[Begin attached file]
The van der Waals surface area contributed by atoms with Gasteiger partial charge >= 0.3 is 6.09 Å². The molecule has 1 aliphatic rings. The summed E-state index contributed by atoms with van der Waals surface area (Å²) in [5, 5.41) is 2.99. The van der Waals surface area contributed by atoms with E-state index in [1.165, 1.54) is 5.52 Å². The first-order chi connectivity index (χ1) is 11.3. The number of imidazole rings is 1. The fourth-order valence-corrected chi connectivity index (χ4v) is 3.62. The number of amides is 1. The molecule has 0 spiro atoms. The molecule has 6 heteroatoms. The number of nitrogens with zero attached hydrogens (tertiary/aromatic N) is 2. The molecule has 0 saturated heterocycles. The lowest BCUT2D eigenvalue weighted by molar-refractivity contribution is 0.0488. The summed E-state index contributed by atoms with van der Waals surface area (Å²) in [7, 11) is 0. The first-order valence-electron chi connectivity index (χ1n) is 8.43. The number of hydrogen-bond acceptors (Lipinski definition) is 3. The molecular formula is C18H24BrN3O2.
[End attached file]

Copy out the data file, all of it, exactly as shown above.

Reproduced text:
The van der Waals surface area contributed by atoms with Gasteiger partial charge >= 0.3 is 6.09 Å². The molecule has 1 aliphatic rings. The summed E-state index contributed by atoms with van der Waals surface area (Å²) in [5, 5.41) is 2.99. The van der Waals surface area contributed by atoms with E-state index in [1.165, 1.54) is 5.52 Å². The first-order chi connectivity index (χ1) is 11.3. The number of imidazole rings is 1. The fourth-order valence-corrected chi connectivity index (χ4v) is 3.62. The number of amides is 1. The molecule has 0 spiro atoms. The molecule has 6 heteroatoms. The number of nitrogens with zero attached hydrogens (tertiary/aromatic N) is 2. The molecule has 0 saturated heterocycles. The lowest BCUT2D eigenvalue weighted by molar-refractivity contribution is 0.0488. The summed E-state index contributed by atoms with van der Waals surface area (Å²) in [7, 11) is 0. The first-order valence-electron chi connectivity index (χ1n) is 8.43. The number of hydrogen-bond acceptors (Lipinski definition) is 3. The molecular formula is C18H24BrN3O2.